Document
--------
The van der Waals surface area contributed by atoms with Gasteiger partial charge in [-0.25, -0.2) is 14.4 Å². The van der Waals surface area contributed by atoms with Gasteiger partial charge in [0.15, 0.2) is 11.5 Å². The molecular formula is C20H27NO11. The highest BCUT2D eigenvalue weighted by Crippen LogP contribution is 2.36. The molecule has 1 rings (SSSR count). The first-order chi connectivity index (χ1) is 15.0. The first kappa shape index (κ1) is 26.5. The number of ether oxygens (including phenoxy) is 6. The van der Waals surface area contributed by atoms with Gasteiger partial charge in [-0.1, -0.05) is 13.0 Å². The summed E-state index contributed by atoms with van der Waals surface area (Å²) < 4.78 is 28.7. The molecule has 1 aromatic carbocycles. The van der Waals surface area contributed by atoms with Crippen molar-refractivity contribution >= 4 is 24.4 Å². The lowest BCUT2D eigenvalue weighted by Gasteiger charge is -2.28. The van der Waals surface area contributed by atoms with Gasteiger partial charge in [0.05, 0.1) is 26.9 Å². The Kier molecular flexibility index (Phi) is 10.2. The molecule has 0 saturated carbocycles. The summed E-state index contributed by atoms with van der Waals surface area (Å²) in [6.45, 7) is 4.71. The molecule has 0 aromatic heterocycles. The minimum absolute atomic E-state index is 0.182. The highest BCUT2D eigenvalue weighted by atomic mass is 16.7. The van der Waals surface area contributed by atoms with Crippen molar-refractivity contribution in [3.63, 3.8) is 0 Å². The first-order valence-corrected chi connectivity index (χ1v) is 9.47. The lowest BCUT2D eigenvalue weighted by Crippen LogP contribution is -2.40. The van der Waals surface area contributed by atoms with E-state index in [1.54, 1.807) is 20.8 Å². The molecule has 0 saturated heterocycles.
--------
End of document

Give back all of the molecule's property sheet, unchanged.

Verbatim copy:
The van der Waals surface area contributed by atoms with Gasteiger partial charge in [-0.25, -0.2) is 14.4 Å². The van der Waals surface area contributed by atoms with Gasteiger partial charge in [0.15, 0.2) is 11.5 Å². The molecular formula is C20H27NO11. The highest BCUT2D eigenvalue weighted by Crippen LogP contribution is 2.36. The molecule has 1 rings (SSSR count). The first-order chi connectivity index (χ1) is 15.0. The first kappa shape index (κ1) is 26.5. The number of ether oxygens (including phenoxy) is 6. The van der Waals surface area contributed by atoms with Gasteiger partial charge in [-0.1, -0.05) is 13.0 Å². The summed E-state index contributed by atoms with van der Waals surface area (Å²) < 4.78 is 28.7. The molecule has 1 aromatic carbocycles. The van der Waals surface area contributed by atoms with Crippen molar-refractivity contribution >= 4 is 24.4 Å². The lowest BCUT2D eigenvalue weighted by Gasteiger charge is -2.28. The van der Waals surface area contributed by atoms with Gasteiger partial charge in [0.05, 0.1) is 26.9 Å². The Kier molecular flexibility index (Phi) is 10.2. The molecule has 0 saturated carbocycles. The summed E-state index contributed by atoms with van der Waals surface area (Å²) in [6.45, 7) is 4.71. The molecule has 0 aromatic heterocycles. The minimum absolute atomic E-state index is 0.182. The highest BCUT2D eigenvalue weighted by atomic mass is 16.7. The van der Waals surface area contributed by atoms with Crippen molar-refractivity contribution in [3.63, 3.8) is 0 Å². The first-order valence-corrected chi connectivity index (χ1v) is 9.47. The lowest BCUT2D eigenvalue weighted by Crippen LogP contribution is -2.40. The van der Waals surface area contributed by atoms with E-state index in [1.54, 1.807) is 20.8 Å². The molecule has 0 saturated heterocycles.